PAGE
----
Democracy & Government

First Presidential Debate: The GOP Was MIA

Besides birtherism and anti-Blumenthalism, Donald Trump basically ignored the entire Republican agenda of the past eight years.

First Presidential Debate: The GOP Was [...]

While Donald Trump didn't talk about the GOP's pet causes at the first debate, he did plug his new hotel in Washington, DC, staffed with “unbelievably happy” employees. (Photo by Andrew Harrer/Bloomberg via Getty Images)

The big surprise in last night’s debate was not what was said and done but what was not. Should it have surprised any close observer of the two candidates during the past year that Donald Trump is a know-nothing buffoon? Or that Hillary Clinton is an extraordinarily competent politician who holds generally mainstream views and can articulate them calmly and eloquently? If it did, then you haven’t been paying attention.

Trump has been treated with kid gloves by ratings-desperate cable news industry, most of whose denizens he has intimidated into allowing him to lie with impunity; that is when he was not simply spouting indecipherable nonsense. Clinton, meanwhile has attempted to stick to the nuts and bolts of the policies she plans to put in place as president at least as long as she can until she is interrupted by a television viewer to ask her about one of the GOP’s pet causes.

But here’s my question: Where were those causes last night? Was there any mention of Obamacare, which Republicans have been known to compare to Nazi concentration camps and has occupied the House of Representatives with literally dozens of pointless votes? What about Benghazi? Again, this was supposed to be the most grievous foreign policy crime since Yalta and the worst cover-up since Watergate? Was the word even said? What about all the crimes of the Clinton Foundation? Nada. The email scandal? Well, Trump tried it but gave up rather quickly. He didn’t even feint in the direction of shrinking the government. (Remember the tea party?)

The Republican Party’s only priority has been satisfying the demands of its donors and holding onto its seats.

What did he bring up? I actually find it hard to describe. He spent a lot of time attacking US trade policy, which, someone might want to mention to him, his own party owns more than do the Democrats. (These trade agreements always pass with far more Republican than Democratic support.) He bragged about his own tax avoidance. He gave a commercial for his new hotel and was particularly proud of owning at least one resort that does not discriminate against African-Americans.

So again, my question: What the heck happened to the entire Republican agenda of the past eight years? The only issue he gave to his friends at Fox News was birtherism and anti-Blumenthalism. And that crack about 400 lb. men in their beds; well, did he have to go after the station’s demo? (And was that a passive-aggressive crack about his now-unemployed buddy Roger Ailes?)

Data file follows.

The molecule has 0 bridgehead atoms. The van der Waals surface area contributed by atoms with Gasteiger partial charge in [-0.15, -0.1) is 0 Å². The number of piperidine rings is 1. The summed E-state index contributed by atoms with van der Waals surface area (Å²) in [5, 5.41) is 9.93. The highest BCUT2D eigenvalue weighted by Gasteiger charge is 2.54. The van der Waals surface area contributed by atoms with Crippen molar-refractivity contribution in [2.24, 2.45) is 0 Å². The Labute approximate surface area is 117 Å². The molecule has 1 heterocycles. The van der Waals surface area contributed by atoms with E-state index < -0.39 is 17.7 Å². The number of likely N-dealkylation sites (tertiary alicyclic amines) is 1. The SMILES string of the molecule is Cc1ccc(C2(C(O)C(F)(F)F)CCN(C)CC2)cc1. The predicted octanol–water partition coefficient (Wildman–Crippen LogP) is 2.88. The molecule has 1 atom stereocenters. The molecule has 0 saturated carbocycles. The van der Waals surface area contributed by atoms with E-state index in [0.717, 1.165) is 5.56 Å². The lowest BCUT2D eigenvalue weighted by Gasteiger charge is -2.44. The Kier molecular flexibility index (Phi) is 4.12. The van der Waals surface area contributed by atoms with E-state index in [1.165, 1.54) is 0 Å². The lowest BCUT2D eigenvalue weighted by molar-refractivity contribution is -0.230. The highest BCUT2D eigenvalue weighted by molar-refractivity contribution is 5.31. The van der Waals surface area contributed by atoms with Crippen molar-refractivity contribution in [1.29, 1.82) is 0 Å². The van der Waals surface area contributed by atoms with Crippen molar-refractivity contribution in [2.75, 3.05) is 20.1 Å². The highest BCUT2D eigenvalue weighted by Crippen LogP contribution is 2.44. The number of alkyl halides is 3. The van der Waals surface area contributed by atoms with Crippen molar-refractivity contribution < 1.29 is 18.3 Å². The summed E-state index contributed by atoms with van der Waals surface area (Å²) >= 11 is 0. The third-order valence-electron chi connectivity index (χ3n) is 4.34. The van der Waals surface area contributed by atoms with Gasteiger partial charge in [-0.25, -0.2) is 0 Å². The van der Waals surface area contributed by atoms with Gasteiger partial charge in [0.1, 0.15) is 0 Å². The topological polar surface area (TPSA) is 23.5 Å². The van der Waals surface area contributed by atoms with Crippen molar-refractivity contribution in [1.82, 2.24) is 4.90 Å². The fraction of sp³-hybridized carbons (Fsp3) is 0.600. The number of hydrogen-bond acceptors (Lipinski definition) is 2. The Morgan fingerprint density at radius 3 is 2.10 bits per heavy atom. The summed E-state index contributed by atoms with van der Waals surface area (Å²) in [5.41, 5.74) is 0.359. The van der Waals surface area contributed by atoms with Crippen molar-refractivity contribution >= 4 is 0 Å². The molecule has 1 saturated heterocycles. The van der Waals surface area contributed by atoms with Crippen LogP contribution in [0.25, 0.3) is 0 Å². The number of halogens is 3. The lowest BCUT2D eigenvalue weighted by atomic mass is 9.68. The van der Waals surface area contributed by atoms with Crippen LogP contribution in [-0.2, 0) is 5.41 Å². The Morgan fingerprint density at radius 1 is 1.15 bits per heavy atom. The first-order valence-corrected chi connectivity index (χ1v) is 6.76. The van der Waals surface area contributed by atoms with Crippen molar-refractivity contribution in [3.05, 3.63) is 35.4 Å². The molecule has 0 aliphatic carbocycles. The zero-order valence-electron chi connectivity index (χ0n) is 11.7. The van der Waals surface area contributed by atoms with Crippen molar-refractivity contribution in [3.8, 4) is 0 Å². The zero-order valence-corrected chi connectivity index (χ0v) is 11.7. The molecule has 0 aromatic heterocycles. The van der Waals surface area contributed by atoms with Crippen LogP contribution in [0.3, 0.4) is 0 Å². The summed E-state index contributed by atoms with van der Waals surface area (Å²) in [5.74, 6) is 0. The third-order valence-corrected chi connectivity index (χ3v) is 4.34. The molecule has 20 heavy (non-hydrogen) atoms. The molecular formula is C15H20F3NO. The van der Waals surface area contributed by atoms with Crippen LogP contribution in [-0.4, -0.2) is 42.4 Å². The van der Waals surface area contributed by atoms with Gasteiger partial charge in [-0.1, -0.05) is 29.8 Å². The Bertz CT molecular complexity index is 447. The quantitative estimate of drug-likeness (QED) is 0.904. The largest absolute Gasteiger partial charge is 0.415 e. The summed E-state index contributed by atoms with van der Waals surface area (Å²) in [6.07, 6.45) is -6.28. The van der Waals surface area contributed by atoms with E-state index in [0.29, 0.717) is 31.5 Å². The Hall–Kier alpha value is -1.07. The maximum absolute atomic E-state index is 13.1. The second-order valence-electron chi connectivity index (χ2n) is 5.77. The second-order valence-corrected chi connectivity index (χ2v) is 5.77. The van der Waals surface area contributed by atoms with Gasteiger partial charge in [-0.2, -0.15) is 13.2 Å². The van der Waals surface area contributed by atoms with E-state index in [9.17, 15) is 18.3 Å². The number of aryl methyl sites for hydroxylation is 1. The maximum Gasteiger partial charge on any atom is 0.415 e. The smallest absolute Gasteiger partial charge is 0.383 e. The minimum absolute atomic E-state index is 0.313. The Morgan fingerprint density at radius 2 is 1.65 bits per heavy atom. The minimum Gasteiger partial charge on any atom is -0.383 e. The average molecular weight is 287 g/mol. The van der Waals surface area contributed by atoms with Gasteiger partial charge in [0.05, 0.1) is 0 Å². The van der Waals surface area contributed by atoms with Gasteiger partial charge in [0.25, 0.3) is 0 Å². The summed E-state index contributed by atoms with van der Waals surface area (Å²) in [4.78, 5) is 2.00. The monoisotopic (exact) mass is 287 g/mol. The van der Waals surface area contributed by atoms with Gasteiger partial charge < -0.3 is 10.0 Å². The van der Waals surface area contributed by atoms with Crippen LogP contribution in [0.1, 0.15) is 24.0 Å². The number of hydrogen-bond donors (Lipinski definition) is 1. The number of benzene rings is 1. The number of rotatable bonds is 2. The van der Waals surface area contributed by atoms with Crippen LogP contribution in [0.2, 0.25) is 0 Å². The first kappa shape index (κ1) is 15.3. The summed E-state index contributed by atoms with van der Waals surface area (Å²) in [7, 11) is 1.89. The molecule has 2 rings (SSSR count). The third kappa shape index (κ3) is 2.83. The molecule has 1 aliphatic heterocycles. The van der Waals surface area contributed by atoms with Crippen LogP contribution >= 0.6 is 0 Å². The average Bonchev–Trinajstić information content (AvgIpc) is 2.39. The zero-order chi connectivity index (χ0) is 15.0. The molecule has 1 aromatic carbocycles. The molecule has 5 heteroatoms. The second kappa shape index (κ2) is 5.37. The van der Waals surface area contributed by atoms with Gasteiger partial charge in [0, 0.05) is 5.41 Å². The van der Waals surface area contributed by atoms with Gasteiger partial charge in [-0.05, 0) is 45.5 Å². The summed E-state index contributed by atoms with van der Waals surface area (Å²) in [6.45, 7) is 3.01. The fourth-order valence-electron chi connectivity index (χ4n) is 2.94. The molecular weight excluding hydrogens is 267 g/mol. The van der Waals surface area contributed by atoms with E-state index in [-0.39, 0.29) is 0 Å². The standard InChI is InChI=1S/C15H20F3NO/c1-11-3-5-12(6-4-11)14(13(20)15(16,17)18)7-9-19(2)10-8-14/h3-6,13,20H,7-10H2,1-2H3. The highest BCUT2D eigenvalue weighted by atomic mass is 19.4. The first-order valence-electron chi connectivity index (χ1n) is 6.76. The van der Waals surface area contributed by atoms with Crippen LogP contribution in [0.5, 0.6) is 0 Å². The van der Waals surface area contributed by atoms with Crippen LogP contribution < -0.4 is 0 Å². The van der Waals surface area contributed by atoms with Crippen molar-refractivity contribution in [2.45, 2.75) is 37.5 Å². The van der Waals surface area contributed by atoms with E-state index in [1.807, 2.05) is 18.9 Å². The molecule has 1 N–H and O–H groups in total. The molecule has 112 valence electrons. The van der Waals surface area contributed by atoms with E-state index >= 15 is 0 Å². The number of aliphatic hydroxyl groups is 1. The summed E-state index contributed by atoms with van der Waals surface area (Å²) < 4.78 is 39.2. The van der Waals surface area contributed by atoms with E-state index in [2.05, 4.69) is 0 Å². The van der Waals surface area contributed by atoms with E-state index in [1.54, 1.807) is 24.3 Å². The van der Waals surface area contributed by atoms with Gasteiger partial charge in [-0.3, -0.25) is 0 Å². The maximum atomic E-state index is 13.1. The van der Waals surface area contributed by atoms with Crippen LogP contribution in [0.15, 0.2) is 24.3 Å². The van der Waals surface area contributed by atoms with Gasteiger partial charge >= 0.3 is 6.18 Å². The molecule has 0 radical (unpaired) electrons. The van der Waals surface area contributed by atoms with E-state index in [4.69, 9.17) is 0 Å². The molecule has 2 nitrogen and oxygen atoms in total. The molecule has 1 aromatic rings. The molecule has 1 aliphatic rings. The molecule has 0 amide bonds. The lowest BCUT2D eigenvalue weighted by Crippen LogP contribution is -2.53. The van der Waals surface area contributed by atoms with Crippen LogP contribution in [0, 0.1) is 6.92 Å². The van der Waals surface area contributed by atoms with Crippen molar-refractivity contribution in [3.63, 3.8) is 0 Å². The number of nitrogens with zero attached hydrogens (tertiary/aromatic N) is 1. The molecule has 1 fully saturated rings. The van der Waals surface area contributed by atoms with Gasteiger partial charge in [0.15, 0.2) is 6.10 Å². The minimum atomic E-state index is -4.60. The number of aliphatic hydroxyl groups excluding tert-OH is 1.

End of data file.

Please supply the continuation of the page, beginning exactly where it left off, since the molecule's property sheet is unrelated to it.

The upshot of last night is not merely that one candidate is hyper-qualified to be the next president of the United States and the other one is not even a decent beauty-queen host; it’s that the entire Republican Party agenda of the past eight years has been a hoax. The party’s only priority has been satisfying the demands of its donors and holding onto its seats. The fact that its voters would pick this comically unfit individual — and I cannot begin to count the ways — who shares none of its core values save hatred for its enemies demonstrates this. And it is a kind of poetic justice that Ailes and Fox News (with a strong assist from a now thoroughly corrupt CNN) created this monster that has swallowed the Republican Party for lunch and now doesn’t know what to do for dinner.

What bothers me — in spite of my great relief at the outcome of the debate — is the fact that Clinton has by and large allowed the Republican Party to get away with all of this. Trump may (or may not) have been the worst of the party’s choices for president. But he was no outlier. He was the logical culmination of the McConnell/Ryan/Ailes agenda. And hundreds of senatorial and congressional candidates are running on exactly that same Ponzi scheme — delicately distancing themselves from Trump but selling the same old snake oil that it’s hard to believe that even they themselves are buying. It’s not just Trump who is nuts; it’s an entire political party — and given the fact that it is the majority party in Congress — an entire political system that has been run off the rails. Clinton and the Democrats need to rescue it before they can hope to put any of their newly progressive agenda into practice, lest they continue to fight that same, silly rear-guard action that doomed Obama’s early years.

She’s got two more debates. Let’s hope she takes the opportunity not to sit on her lead but to build on her victory.

Eric Alterman

Eric Alterman is CUNY distinguished professor of English and journalism at Brooklyn College, media columnist for The Nation, a senior fellow of the Center for American Progress and the author of nine books, including When Presidents Lie: A History of Official Deception and Its Consequences (2004), Kabuki Democracy: The System vs. Barack Obama (2011) and Inequality and One City: Bill de Blasio and the New York Experiment, Year One (2015). Follow him on Twitter: @Eric_Alterman.